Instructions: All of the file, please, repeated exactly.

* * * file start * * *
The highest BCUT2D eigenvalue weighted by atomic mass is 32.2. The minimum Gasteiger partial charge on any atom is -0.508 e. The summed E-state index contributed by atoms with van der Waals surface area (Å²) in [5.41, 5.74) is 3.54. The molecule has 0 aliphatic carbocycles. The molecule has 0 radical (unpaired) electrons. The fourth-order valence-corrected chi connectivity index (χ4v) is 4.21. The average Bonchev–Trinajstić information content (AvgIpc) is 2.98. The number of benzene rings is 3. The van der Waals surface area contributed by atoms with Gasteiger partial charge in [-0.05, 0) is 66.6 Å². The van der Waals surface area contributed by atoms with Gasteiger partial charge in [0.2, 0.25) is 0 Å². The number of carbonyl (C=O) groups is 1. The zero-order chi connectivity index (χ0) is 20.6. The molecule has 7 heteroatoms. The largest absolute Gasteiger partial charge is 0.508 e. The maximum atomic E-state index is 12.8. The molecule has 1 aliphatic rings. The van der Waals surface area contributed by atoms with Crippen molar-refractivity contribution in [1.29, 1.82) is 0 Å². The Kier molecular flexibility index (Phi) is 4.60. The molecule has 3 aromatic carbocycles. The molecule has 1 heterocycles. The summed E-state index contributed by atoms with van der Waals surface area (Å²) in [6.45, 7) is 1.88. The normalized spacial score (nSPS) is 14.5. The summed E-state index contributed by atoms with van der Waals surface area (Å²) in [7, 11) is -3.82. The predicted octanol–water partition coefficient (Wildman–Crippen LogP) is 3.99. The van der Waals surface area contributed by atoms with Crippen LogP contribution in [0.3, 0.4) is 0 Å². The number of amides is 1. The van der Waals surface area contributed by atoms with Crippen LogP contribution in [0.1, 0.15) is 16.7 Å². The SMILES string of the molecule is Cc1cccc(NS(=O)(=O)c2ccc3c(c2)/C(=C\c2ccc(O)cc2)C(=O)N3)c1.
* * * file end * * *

The highest BCUT2D eigenvalue weighted by atomic mass is 32.2. The minimum Gasteiger partial charge on any atom is -0.508 e. The summed E-state index contributed by atoms with van der Waals surface area (Å²) in [5.41, 5.74) is 3.54. The molecule has 0 aliphatic carbocycles. The molecule has 0 radical (unpaired) electrons. The fourth-order valence-corrected chi connectivity index (χ4v) is 4.21. The average Bonchev–Trinajstić information content (AvgIpc) is 2.98. The number of benzene rings is 3. The van der Waals surface area contributed by atoms with Gasteiger partial charge in [-0.05, 0) is 66.6 Å². The van der Waals surface area contributed by atoms with Gasteiger partial charge in [0.2, 0.25) is 0 Å². The number of carbonyl (C=O) groups is 1. The zero-order chi connectivity index (χ0) is 20.6. The molecule has 7 heteroatoms. The largest absolute Gasteiger partial charge is 0.508 e. The maximum atomic E-state index is 12.8. The molecule has 1 aliphatic rings. The van der Waals surface area contributed by atoms with Crippen molar-refractivity contribution in [1.29, 1.82) is 0 Å². The Kier molecular flexibility index (Phi) is 4.60. The molecule has 3 aromatic carbocycles. The molecule has 1 heterocycles. The summed E-state index contributed by atoms with van der Waals surface area (Å²) in [6.45, 7) is 1.88. The normalized spacial score (nSPS) is 14.5. The summed E-state index contributed by atoms with van der Waals surface area (Å²) in [7, 11) is -3.82. The predicted octanol–water partition coefficient (Wildman–Crippen LogP) is 3.99. The van der Waals surface area contributed by atoms with Crippen LogP contribution in [0.3, 0.4) is 0 Å². The number of amides is 1. The van der Waals surface area contributed by atoms with Crippen LogP contribution in [0.1, 0.15) is 16.7 Å². The SMILES string of the molecule is Cc1cccc(NS(=O)(=O)c2ccc3c(c2)/C(=C\c2ccc(O)cc2)C(=O)N3)c1.